The Right Might Be Ridiculous, but That Isn’t Stopping Them

The Right’s claims about the country aren’t just wrong, they’re often downright goofy. But conservatives' complete disconnect from reality is nowhere near enough to dislodge them from power.

Anti-vaxx protesters gather in front of city hall in Los Angeles, California, August 14, 2021. (Barbara Davidson / Getty Images)

Epic voter fraud. Financial firms making bad investment decisions because they are too “woke.” Plots to replace white people with immigrants. QAnon. Only the tip of the iceberg.

I won’t bore you with a laundry list of kooky conservative ideas; just read the newspaper on any given idea and you get the idea. The point is, from the grassroots to the halls of Congress and the Supreme Court, many important right-wing activists are out of touch with basic aspects of reality. And they are not embarrassed to show it in public, doubling and tripling down on one demonstrably false claim after another, even when it’s not obvious how it helps them with voters.

Despite its penchant for the ridiculous, the Right remains far more effective at altering reality than liberals or leftists are. This paradox of American politics has been around for some time. The most consequential recent example is the country’s disastrous war of choice against Iraq, based entirely on lies, cynical manipulation, and smarmy optimism.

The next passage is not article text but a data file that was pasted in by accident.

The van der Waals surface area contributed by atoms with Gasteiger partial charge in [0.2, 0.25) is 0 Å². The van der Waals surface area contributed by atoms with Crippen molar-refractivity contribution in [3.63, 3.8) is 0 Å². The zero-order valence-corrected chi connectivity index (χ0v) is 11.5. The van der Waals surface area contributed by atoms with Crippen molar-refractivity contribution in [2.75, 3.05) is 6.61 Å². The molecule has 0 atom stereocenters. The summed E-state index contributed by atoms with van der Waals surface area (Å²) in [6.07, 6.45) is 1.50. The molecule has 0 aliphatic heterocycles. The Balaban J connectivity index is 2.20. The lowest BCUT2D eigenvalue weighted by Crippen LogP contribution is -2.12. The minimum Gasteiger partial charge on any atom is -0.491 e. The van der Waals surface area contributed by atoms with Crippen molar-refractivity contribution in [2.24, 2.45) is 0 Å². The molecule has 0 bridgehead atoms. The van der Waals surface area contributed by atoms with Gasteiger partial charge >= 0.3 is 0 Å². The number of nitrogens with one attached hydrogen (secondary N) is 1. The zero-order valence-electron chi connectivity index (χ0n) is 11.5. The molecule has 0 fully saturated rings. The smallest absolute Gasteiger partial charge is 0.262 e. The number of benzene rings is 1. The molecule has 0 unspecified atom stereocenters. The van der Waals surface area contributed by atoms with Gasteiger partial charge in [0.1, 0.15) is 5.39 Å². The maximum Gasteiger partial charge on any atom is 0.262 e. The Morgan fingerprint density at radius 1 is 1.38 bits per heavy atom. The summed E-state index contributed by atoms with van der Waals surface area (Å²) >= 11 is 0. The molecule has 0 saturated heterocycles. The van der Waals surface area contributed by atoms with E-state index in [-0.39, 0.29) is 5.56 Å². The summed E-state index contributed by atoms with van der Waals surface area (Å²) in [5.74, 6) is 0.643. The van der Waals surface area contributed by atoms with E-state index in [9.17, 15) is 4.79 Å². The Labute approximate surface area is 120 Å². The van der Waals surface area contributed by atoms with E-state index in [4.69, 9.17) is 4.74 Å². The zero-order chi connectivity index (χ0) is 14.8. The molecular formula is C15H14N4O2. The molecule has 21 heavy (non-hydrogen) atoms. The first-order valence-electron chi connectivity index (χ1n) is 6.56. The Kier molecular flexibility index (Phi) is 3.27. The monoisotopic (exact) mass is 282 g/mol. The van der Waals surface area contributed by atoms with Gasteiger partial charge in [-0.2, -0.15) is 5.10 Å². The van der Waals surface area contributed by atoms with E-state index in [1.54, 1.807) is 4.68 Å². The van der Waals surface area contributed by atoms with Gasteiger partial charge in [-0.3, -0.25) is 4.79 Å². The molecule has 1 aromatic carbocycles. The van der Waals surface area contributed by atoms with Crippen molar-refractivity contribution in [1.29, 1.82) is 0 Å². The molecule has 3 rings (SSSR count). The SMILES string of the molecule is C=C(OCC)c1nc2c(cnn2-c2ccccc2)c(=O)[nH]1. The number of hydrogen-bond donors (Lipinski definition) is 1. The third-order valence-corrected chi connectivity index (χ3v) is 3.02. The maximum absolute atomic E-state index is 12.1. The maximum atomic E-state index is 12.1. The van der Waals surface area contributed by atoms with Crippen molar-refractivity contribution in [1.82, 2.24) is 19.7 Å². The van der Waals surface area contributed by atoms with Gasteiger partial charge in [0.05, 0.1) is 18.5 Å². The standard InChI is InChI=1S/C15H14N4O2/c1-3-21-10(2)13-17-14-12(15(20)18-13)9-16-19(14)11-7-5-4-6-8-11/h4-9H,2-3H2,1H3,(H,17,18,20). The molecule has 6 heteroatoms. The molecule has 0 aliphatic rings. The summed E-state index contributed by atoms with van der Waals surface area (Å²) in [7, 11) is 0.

But there has been an important advance, starting during Donald Trump’s first campaign. Right-wing elites and the grassroots now work in far closer cooperation than they did before Trump, both in terms of cocreating an increasingly abstract alternate reality to inhabit and in making concrete changes to the real political landscape. Spurred on by ideas with no basis in reality, they nonetheless are the primary force setting the political agenda and influencing the reality we all really live in. Given the conservative stranglehold over the federal judiciary, the right-wing grassroots’ increasing enthusiasm for committing violence, and GOP elites’ blasé, wink-wink reactions to it, there is plenty of reason to worry.

The January 6 attempted insurrection provides perhaps the clearest insight into this dynamic. This week, prosecutors shared private messages sent by Stewart Rhodes, the head of the right-wing Oath Keepers militia, during his trial for his part in the uprising. In addition to referring to Democrats as Marxists and Joe Biden specifically as a puppet of the Communist Party of China, Rhodes was prone to portentously quoting George Washington and comparing himself to the country’s first president.

Sure, Rhodes sounds like a doofus. But he also allegedly organized a mob that shut down Congress in the middle of an important session and almost blocked a peaceful transfer of power — a plot that likely also involved dozens of Republican elected officials and Trump himself. Rhodes was never going to be George Washington, but he came close to making history.